2007 NFL Draft: Potential Busts
by Trevor Whenham - 02/20/2007
Ryan Leaf. Ki-Jana Carter. Tony Mandarich. Tim Couch. Steve Emtman. All those guys, and dozens of others like them, are horrendous NFL draft busts. They came into the league hyped beyond belief, and they all did almost nothing to earn the millions that they were paid. For some it was injuries that stopped their progress. For others, like Leaf, it was just a case of a temperament that couldn't stand up under the pressure of the spotlight. Some busts eke out a career of several years, bouncing around form team to team, impressing no one, but doing enough to keep finding a job somewhere. Others wear out their welcome quickly and can't find anyone who wants them.
Scouting is an imperfect science; so some guys who make the first round this year will look like they don't even deserve a roster spot on their old college team. Unfortunately, it's very hard to tell at this point which players will disappoint their teams and break the hearts of faithful fans. Just because we can't know for sure, though, doesn't mean that it isn't fun to speculate. Here's my look at five players that will almost certainly end up in the first round of the NFL draft this year and who have a real chance of being underwhelming:
Brady Quinn, QB, Notre Dame - Quinn will probably be the second quarterback chosen, though he still has an outside chance of being the first overall pick. He has put up solid numbers at Notre Dame, and being coached by Charlie Weis, the man who made Tom Brady what he is, certainly hasn't hurt.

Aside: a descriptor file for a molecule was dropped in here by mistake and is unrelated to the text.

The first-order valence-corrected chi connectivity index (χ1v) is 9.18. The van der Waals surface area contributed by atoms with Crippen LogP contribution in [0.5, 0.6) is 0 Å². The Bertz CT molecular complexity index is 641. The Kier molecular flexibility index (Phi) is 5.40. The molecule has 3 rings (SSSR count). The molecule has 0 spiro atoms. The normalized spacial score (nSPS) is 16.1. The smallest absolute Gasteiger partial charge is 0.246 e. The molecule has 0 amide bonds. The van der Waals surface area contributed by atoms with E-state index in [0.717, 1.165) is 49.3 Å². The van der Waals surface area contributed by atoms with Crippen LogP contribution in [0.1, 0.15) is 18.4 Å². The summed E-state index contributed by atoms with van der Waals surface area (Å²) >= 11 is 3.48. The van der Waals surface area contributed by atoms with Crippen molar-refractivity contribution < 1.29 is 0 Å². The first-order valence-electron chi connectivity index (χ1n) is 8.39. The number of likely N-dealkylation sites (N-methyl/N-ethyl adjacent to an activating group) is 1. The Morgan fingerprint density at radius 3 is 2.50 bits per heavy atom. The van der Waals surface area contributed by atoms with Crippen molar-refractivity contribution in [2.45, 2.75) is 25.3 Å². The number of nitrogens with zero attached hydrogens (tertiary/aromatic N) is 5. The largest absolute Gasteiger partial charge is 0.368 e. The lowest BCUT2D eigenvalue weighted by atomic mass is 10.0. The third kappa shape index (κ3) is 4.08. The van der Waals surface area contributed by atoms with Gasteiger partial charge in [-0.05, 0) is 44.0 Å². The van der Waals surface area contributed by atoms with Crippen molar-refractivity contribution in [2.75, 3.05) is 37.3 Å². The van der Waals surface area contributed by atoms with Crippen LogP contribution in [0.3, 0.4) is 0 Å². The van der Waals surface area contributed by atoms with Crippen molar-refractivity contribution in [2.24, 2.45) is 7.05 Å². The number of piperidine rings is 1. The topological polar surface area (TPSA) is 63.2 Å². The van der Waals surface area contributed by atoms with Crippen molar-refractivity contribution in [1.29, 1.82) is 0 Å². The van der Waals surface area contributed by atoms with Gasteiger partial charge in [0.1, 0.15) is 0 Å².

There are reasons for concern, though. He had three off games last season - a terrible showing against Michigan, a total absence of accuracy against USC and a game against LSU in which he was so bad that he probably cost himself the top pick. Unfortunately, those were the only three games he played this year against top-level competition. Not coincidentally, his team lost all three games.
Some of the problems in those games could be put on a questionable offensive line, but that's not enough to excuse the performance. It concerns me that, under the heat of major national attention, Quinn's numbers fell in so many key statistical categories in 2006 - yards, completion percentage, yards per completion. Quinn has skills, but so did Ryan Leaf. It will remain to be seen how well he can utilize those skills on the next level.
If he goes early in the draft then his new team won't have a better offensive line than his old team did, and the guys on the other team who are trying to kill him will be bigger and faster. Quinn has a chance to be a very solid player, but it is far from a certainty.
Sidney Rice, WR, South Carolina - Rice's decision to enter the draft this year is one of the biggest mysteries there is. He is an incredibly talented player with a load of potential, but he's only a redshirt sophomore, so he has given up two years of eligibility. He's fast -- but not freakishly so -- and he could stand to be stronger and heavier to stand up to NFL abuse.